Richard Lofthouse discusses the future of two very special Cherwell-flanked meadows with Merton Head Gardener Lucille Savin.
Merton has decided to start work at Music Meadow and the Great Meadow to improve biodiversity on its land and improve wildlife habitats
By Dr Richard Lofthouse
When earlier this year Merton said it would enact a three-hundred year biodiversity plan in Music Meadow and Great Meadow, we jumped at the story and went to have a stroll with the college’s Head Gardener, Lucille Savin.
The story itself is simple enough at first glance. Meadows currently covered in grass get flowers: it almost falls into the ‘Man eats Dog’ category of news stories. But this is Oxford so, naturally, it turns out to be far more intricate and wonderful. Merton's land, next to St Catherine's, will be planted with wildflowers, as well as a small copse
For starters, locating the two meadows in question totally defeats Apple maps, Google maps or even HERE (formerly Nokia) maps, the latter is very good on buildings but, as it turns out, lousy at meadows. The best map is still the paper City of Oxford A-Z. Music Meadow lies immediately south of Parson’s Pleasure, if you remember where that is. Easier: go to St Catherine’s College lodge and behind it the large expanse of grass is Great Meadow. The two meadows connect but have a different feel, Music Meadow being smaller and more intimate, more tree-hugged, and bounded by watercourses on three sides.
The day we meet Lucille is pure sunshine, an autumnal throwback to high summer, but with such a heavy dew that the sun beams seem to carve lines in the moist air. The students are not back yet and everything hangs in suspense. It is hoped that the trees will attract birds who will use them as a source of food
We go over from Catz to Music Meadow and within moments my tobacco suede shoes are darkened to chocolate by the soaking grass. To the untutored eye it is already a very special meadow, a bit of a secret, peeping across from one channel of the Cherwell to that narrow island nicknamed Mesopotamia. An annual hay cut keeps it under control, while nature does the rest, with winter flooding common – no surprise there given that Holywell Mill Stream flows down the western side while the Cherwell pauses and collects around the top before welling down the eastern edge.
‘We want flowers that will be beautiful but also flowers that will augment biodiversity and provide food for bees and other insects and wildlife,’ says Savin. ‘The plan will be to plant large numbers of Persicaria affinis– that’s the family name for bistort, an archetypal hardy pink perennial that notably does not like dry soil, so perfect for a tree-shaded flood plain meadow.’ In successive years Savin and her team will add another species, such as Rhinanthus minor, or yellow rattle, and then another and another, perhaps as many as five in total. The results will be colourful, but also hardy. The haycut in late July will continue. It prevents saplings from springing up and keeps nutrient levels down, helping the flowers to self-seed in a natural manner and stopping the grass from choking them off.The soil in the meadows is of low nutrient level, which will prevent the perennial flower species being out-competed by grasses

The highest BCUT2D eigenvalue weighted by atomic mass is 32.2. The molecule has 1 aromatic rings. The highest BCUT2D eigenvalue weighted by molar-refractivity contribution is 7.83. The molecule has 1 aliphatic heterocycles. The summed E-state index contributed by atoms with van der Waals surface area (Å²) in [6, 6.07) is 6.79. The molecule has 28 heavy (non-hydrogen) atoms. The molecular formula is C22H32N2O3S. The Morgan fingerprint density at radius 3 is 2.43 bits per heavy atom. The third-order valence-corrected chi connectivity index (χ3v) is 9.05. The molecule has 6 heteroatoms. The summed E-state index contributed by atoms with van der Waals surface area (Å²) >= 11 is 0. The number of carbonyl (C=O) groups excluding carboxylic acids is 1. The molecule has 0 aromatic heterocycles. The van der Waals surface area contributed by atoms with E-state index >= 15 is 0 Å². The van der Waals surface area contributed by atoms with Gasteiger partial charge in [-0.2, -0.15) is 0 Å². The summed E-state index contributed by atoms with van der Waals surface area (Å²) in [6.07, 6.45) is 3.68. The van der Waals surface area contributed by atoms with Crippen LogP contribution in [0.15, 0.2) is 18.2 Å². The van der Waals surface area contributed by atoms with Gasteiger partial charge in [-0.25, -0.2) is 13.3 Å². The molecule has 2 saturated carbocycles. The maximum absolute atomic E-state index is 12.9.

Lucille says that she has seen Munjack and Roe deer here, badgers, bats and foxes. There are owls and there are butterflies. The only real decimation in recent decades has been frogs and toads, ‘eaten to pieces by non-native mink.’
The banks are stuffed with sloe, dog rose, bramble, sycamore, ash and willow. It already feels very special, but the real highlight is the willow carr that we skirt the edge of to get across to Great Meadow. Savin explains that a ‘carr’ is a waterlogged, wooded land form. In this case it is dense with mature willow trees and that is apparently quite unusual. In most cases the land is either drained or cleared, or both. Groups of recreational arboriculturists have made special pilgrimage to this willow carr.Head Gardener Lucille Savin
Coming back out into the larger expanse of grass that defines Great Meadow, Savin explains that a handful of antique almond trees will be taken down, being at the very end of their lives; and in the centre of the meadow ‘we are planning to plant a small copse of Pinus sylvestris.’ [Scots Pine]
‘Birds such as siskins, great spotted woodpeckers and crested tits use them as a food source, and the horizontal branches make excellent nesting places. Lichens grow in the cracks on the trunk, which are also home to many insects. Over the course of its 300-year lifespan the copse will enhance the meadow with its distinctive silhouette of straight trunks topped by wind-moulded horizontal branches, typical of Lancelot 'Capability' Brown's landscape style.’By now the sun is higher and the heat more insistent. The earlier drowsy haze has dissipated and the light is bright and the grass drier. I can entirely see how a stand of pines would bring a focal point and a character to a meadow that otherwise looks rather like an extension of Catz. It is the less successful of the two meadows despite being larger. A tarmac drive occupies one perimeter and ends in cars and waste bins. It somehow needs to be sculpted with trees, to come into itself for the future. A three-hundred year plan! What a marvel and how totally Oxford, to think in centuries instead of days or weeks.
Dr Richard Lofthouse is the editor of Oxford Today